Brody was one of first social work practitioners to conduct research

Oct 23, 2014


By Paul R. Pace, News staff

NASW Social Work Pioneer® Elaine Brody, who died on July 9 at age 91, is being remembered as one of the first social work practitioners to simultaneously conduct research of clients. Her efforts helped launch the specialization of aging studies.

Brody’s research at the Philadelphia Geriatric Center in the 1950s eventually led to one of her most popular books, called “Women in the Middle: Their Parent Care Years,” in 1990, which brought to light the challenges women faced in building their careers while simultaneously caring for their children and aging parents.

She explained that her in-house study of aging clients at the center led her from practice to research and back again into policy and practice.

At the time in the late 1950s, “almost nothing existed to benefit older people, but the curve was in the right direction,” she noted in her paper, “On Being Very, Very, Old: An Insider’s Perspective,” which was published in “The Gerontologist” in 2010. “It was an amazing few decades.”

Brody worked at the Philadelphia Geriatric Center for more than 35 years, as director of the department of human resources, associate director of research and as a senior research consultant.

Allen Glicksman, director of Research and Evaluation at the Philadelphia Corporation for Aging, worked with Brody at the center for several years.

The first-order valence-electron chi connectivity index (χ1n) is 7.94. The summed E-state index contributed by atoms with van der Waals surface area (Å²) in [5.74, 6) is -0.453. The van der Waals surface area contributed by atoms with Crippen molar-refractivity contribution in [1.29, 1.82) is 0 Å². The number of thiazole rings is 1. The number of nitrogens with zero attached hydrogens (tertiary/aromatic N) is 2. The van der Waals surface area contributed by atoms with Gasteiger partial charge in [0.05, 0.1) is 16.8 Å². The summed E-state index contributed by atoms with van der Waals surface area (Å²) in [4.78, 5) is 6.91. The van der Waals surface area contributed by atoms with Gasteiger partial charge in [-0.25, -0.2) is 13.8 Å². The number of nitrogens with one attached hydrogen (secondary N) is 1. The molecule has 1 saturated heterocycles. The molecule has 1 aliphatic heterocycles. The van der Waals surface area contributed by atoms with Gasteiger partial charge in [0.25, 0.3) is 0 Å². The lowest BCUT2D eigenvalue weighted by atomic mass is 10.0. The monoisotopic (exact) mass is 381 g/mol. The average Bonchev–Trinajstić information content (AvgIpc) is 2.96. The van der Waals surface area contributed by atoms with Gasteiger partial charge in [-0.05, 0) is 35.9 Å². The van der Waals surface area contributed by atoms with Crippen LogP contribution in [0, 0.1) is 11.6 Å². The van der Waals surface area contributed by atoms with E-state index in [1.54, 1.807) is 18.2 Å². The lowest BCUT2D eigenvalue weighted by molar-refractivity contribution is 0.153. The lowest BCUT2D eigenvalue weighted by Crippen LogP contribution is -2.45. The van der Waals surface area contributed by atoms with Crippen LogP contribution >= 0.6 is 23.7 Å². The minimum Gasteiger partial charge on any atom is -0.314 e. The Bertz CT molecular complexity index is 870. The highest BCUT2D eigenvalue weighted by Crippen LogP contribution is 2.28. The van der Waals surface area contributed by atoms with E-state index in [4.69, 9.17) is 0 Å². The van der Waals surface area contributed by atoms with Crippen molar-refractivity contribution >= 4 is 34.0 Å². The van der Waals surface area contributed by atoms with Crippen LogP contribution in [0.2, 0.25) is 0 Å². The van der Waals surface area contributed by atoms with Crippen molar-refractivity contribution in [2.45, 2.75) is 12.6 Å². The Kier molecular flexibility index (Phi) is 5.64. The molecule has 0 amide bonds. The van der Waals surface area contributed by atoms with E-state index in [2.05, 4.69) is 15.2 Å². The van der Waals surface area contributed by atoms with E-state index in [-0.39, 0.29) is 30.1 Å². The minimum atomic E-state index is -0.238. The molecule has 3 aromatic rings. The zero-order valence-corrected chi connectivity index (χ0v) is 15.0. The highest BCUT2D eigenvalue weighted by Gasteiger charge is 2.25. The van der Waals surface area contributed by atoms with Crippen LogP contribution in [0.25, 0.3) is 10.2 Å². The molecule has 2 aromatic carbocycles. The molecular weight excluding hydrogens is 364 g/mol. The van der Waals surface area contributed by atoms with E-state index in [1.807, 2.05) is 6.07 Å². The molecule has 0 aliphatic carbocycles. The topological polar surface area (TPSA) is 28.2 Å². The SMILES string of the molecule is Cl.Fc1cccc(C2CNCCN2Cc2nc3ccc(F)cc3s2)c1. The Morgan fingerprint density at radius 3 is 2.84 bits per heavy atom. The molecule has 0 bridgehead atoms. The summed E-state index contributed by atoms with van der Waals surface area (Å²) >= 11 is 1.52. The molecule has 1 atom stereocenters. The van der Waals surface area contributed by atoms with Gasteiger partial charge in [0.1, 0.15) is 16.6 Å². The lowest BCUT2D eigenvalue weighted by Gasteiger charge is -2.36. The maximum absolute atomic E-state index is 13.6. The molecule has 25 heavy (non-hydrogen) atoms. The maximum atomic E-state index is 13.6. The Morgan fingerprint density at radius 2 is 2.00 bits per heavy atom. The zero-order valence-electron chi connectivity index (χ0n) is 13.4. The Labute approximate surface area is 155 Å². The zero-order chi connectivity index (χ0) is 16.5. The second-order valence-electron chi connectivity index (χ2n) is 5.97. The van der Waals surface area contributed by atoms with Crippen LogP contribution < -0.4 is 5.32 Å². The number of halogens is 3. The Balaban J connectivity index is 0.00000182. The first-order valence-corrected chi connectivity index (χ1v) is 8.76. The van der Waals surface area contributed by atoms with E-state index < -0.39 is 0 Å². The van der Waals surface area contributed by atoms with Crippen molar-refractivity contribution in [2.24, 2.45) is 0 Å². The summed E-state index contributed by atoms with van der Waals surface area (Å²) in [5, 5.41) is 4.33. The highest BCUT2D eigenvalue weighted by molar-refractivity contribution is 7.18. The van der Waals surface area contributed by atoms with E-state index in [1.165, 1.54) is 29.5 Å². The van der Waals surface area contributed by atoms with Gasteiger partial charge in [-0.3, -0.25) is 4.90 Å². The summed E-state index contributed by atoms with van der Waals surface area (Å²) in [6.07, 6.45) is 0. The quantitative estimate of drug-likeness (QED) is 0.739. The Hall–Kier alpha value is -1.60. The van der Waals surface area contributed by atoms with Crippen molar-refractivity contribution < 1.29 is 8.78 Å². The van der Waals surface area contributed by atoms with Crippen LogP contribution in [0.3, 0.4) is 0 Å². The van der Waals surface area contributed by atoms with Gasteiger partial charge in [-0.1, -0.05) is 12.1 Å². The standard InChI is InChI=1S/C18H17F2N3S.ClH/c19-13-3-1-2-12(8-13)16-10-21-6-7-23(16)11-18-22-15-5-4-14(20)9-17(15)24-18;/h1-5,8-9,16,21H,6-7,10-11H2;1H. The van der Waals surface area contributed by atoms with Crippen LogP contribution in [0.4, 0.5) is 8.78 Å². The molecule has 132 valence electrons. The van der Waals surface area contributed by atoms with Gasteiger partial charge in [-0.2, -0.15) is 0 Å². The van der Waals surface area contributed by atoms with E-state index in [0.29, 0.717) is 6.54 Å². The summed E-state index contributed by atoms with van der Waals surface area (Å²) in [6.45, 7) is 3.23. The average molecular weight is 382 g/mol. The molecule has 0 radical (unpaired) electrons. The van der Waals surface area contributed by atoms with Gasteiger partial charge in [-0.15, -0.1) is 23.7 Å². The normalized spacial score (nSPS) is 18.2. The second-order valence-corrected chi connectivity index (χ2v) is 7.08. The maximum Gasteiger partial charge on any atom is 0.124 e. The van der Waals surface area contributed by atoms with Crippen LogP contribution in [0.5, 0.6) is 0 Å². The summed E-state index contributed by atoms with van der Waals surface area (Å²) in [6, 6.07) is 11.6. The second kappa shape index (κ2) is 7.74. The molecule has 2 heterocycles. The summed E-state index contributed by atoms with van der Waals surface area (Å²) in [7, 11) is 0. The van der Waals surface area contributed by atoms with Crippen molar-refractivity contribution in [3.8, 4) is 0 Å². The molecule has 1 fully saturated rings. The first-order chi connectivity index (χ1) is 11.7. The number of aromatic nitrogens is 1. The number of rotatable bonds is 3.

Glicksman said Brody’s legacy on the study of the aging population as well as identifying the role of women in caregiving set in motion a whole new field of research.

“She looked at things as they relate to social work,” he said, noting that she highlighted the fact that social aspects of human life can affect health outcomes.

Brody should also be remembered for her important role in validating social workers as researchers, Glicksman said.

“She was a path-breaker in showing that social work matters,” he said. “She demonstrated this and — through research — made colleagues pay attention. She made a difference at the research level and also the policy level. She set the pattern.”

Brody, who received an MSW in 1945, was not afraid to make her case alongside medical and mental health professionals with higher degrees, Glicksman said.

“She was not intimidated,” he said. “She could be as tough as nails.”

The NASW Foundation says Brody’s many achievements included being named Woman of the Year by Ms. Magazine in 1986 and receiving an honorary doctorate from the Medical College of Pennsylvania in 1987.

She was elected as a distinguished Scholar of the National Academies of Practice and served as president of the Gerontological Society of America. She served on the Congressional Advisory Panel on Alzheimer’s disease from 1987 to 1992.

Brody also served on the editorial boards of professional journals and on review committees at the National Institute of Mental Health, the Administration on Aging and a number of foundations.

From the October 2014 NASW News.

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